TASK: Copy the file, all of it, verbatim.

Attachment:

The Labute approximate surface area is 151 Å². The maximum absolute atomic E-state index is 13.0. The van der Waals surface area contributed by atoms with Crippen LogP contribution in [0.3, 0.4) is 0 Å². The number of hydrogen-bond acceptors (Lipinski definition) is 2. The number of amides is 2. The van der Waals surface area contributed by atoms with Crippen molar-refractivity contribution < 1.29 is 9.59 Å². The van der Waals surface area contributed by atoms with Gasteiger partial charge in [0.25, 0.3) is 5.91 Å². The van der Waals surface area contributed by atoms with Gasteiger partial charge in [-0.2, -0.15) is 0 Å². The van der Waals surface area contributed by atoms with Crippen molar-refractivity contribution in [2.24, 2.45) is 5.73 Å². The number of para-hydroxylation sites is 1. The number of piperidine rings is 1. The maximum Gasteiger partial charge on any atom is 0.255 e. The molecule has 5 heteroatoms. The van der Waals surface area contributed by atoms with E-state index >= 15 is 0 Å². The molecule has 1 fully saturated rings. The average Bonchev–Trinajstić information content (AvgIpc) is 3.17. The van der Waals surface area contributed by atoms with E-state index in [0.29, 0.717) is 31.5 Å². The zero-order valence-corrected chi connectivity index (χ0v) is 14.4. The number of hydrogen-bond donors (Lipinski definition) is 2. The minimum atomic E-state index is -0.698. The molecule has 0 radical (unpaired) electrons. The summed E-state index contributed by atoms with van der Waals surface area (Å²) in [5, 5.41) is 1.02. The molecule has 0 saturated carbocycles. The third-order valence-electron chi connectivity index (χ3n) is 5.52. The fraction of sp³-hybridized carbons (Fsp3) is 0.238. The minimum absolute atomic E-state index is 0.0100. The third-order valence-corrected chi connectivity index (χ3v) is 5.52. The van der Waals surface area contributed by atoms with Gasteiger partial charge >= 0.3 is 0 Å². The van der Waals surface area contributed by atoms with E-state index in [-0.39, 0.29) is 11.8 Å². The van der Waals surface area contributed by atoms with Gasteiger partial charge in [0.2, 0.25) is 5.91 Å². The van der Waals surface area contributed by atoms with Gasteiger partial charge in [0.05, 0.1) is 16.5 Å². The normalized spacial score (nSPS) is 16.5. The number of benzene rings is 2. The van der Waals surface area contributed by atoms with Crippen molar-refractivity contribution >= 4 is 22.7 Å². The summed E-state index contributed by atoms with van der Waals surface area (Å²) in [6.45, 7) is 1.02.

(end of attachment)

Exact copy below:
The Labute approximate surface area is 151 Å². The maximum absolute atomic E-state index is 13.0. The van der Waals surface area contributed by atoms with Crippen LogP contribution in [0.3, 0.4) is 0 Å². The number of hydrogen-bond acceptors (Lipinski definition) is 2. The number of amides is 2. The van der Waals surface area contributed by atoms with Crippen molar-refractivity contribution < 1.29 is 9.59 Å². The van der Waals surface area contributed by atoms with Gasteiger partial charge in [0.25, 0.3) is 5.91 Å². The van der Waals surface area contributed by atoms with Gasteiger partial charge in [-0.2, -0.15) is 0 Å². The van der Waals surface area contributed by atoms with Crippen molar-refractivity contribution in [2.24, 2.45) is 5.73 Å². The number of para-hydroxylation sites is 1. The number of piperidine rings is 1. The maximum Gasteiger partial charge on any atom is 0.255 e. The molecule has 5 heteroatoms. The van der Waals surface area contributed by atoms with E-state index >= 15 is 0 Å². The molecule has 1 fully saturated rings. The average Bonchev–Trinajstić information content (AvgIpc) is 3.17. The van der Waals surface area contributed by atoms with E-state index in [0.29, 0.717) is 31.5 Å². The zero-order valence-corrected chi connectivity index (χ0v) is 14.4. The number of hydrogen-bond donors (Lipinski definition) is 2. The minimum atomic E-state index is -0.698. The molecule has 0 radical (unpaired) electrons. The summed E-state index contributed by atoms with van der Waals surface area (Å²) in [5, 5.41) is 1.02. The molecule has 0 saturated carbocycles. The third-order valence-electron chi connectivity index (χ3n) is 5.52. The fraction of sp³-hybridized carbons (Fsp3) is 0.238. The minimum absolute atomic E-state index is 0.0100. The third-order valence-corrected chi connectivity index (χ3v) is 5.52. The van der Waals surface area contributed by atoms with Gasteiger partial charge >= 0.3 is 0 Å². The van der Waals surface area contributed by atoms with E-state index in [-0.39, 0.29) is 11.8 Å². The van der Waals surface area contributed by atoms with Gasteiger partial charge in [0.2, 0.25) is 5.91 Å². The van der Waals surface area contributed by atoms with Gasteiger partial charge in [0.05, 0.1) is 16.5 Å². The normalized spacial score (nSPS) is 16.5. The number of benzene rings is 2. The van der Waals surface area contributed by atoms with Crippen molar-refractivity contribution >= 4 is 22.7 Å². The summed E-state index contributed by atoms with van der Waals surface area (Å²) in [6.45, 7) is 1.02.